- The Foundation Programme Office may sponsor migrants on the two-year
Foundation Programme for postgraduate doctors and dentists.
- Where the migrant’s programme of study forms part of an overseas degree
course, the prospective sponsor in the United Kingdom can be an organisation
linked by common ownership or control to the overseas university. But the UK
Border Agency (UKBA) may ask for proof of these links before they will consider
granting a sponsor licence.
What education providers must show
Education providers seeking a tier 4 sponsor licence must show that:
- they have been inspected, audited or reviewed by an appropriate body (if
they are subject to public review);
- they hold valid accreditation from an appropriate body (if they are not
subject to public review); or
- they directly offer short-term ‘study abroad’ programmes in their own
premises in the United Kingdom (if they are an overseas higher education
See below for more information about these requirements.
Procedures are in place for the UKBA’s approved accreditation bodies to
promptly inform them if a provider’s accreditation is removed and to act quickly
to check on education providers if the UKBA report concerns. If a provider
needs accreditation but subsequently loses it, the UKBA will withdraw their
Inspection or auditing
If a provider is subject to public review, they must show that they have been
inspected or audited by:
- the Quality Assurance Agency for Higher Education (QAA) –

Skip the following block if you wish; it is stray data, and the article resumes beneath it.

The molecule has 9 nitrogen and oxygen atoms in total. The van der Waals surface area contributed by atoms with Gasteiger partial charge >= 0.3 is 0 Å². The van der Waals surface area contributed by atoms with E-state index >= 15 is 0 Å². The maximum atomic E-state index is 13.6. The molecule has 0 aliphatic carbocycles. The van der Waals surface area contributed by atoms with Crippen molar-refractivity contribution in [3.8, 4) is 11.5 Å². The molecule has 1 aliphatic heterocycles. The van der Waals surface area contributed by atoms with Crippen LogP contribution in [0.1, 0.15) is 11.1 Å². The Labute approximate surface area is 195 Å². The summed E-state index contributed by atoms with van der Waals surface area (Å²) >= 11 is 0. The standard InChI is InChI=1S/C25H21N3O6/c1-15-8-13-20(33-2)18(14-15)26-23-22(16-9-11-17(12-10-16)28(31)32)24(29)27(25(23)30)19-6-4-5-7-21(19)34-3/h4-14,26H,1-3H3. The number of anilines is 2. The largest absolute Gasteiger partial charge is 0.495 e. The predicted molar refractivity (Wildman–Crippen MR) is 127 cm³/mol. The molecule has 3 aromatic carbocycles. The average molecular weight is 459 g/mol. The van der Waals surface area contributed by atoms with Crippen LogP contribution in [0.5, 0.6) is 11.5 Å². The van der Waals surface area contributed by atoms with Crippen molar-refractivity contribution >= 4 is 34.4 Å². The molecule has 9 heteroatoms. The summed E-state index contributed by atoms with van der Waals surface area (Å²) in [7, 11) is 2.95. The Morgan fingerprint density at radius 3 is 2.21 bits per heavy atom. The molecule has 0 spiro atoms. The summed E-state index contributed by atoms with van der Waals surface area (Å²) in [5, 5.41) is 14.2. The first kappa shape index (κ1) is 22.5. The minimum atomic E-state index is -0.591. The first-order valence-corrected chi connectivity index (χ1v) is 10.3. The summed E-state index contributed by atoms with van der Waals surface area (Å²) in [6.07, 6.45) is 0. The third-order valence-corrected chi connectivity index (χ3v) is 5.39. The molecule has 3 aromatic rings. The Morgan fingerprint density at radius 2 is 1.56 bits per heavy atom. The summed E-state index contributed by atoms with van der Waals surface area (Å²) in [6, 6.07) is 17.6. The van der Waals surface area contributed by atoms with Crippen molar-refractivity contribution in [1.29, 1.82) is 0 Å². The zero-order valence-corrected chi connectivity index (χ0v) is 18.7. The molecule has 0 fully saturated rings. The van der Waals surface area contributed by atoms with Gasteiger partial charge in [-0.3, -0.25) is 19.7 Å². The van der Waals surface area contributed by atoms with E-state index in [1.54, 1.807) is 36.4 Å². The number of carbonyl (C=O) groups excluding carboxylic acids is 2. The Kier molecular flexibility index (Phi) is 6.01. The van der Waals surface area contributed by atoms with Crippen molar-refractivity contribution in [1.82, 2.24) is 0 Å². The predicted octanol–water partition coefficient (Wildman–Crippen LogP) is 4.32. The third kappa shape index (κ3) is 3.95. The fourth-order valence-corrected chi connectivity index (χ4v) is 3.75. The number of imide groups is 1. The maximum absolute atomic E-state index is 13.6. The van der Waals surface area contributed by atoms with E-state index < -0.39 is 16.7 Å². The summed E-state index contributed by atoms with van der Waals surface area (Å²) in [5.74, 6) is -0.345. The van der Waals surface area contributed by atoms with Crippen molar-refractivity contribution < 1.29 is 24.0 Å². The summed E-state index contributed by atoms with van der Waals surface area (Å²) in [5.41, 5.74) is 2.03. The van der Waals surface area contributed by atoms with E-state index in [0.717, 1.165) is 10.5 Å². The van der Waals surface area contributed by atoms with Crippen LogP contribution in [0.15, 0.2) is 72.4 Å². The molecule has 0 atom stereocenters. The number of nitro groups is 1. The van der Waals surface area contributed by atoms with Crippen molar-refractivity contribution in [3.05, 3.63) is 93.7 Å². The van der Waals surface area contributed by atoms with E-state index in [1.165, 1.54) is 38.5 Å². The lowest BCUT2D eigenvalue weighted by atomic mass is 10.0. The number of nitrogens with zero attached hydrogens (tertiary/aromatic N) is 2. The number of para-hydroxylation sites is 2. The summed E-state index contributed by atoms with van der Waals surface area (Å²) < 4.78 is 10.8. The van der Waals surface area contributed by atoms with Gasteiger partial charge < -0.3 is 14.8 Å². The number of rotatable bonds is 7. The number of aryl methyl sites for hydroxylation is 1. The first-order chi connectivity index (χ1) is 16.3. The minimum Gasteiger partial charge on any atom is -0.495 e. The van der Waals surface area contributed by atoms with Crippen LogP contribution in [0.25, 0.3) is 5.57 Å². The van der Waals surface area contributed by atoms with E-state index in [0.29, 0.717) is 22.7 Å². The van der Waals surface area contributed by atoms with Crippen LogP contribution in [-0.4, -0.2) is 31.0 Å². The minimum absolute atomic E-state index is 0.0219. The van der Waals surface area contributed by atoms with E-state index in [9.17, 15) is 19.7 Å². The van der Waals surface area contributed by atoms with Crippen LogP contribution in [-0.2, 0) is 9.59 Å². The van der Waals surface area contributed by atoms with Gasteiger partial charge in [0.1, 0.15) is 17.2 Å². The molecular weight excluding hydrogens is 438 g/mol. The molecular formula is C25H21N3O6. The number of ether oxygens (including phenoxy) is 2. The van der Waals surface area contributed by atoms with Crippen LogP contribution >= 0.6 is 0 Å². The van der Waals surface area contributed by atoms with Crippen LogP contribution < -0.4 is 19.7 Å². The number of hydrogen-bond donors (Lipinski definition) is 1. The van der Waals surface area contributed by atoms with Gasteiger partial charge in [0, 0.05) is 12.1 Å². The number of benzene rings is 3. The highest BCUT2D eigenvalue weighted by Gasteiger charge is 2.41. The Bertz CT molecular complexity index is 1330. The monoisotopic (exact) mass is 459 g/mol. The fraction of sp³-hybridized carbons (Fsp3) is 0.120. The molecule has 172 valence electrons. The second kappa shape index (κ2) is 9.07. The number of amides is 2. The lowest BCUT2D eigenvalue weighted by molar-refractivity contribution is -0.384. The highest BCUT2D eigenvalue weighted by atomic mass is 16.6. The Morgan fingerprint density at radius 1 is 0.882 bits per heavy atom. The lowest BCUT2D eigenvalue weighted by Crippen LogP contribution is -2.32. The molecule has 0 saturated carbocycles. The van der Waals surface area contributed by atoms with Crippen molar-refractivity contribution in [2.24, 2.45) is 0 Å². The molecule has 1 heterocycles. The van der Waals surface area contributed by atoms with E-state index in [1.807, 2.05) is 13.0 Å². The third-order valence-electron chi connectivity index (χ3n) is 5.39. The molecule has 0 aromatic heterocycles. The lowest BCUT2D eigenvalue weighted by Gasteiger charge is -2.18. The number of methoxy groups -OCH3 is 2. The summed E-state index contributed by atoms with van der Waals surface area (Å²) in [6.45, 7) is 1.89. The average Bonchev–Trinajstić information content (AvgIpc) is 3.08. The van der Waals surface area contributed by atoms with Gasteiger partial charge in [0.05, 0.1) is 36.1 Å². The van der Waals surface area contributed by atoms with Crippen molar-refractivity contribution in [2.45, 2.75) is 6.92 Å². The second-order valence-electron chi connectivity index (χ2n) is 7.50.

for institutions across the United Kingdom;
- the Office for Standards in Education (Ofsted);
- Her Majesty’s Inspectorate of Education – for institutions in Scotland;
- Estyn – for institutions in Wales;
- the Education and Training Inspectorate – for institutions in Northern
- the Independent Schools Inspectorate (ISI).
If a provider is a private higher education institution and not subject
to public review, but they subscribe privately to the QAA, they must submit
evidence of their last QAA inspection report. Some organisations receive
public funding from the QAA because they deliver some of their programmes in
partnership with a degree-awarding higher education institute. However, this
funding is for students on a particular programme – it is not funding for the
institution, and therefore does not meet UKBA requirements.
[Continued in Immigration 101: Student Visa Sponsors – Part 2
- Immigration 101: Student Visa Sponsors – Part 3
- UK Immigration Law: Student Visa System Faces Shake
- UK Immigration Law: Students Tied To Sponsors
- UK Points-Based Immigration System
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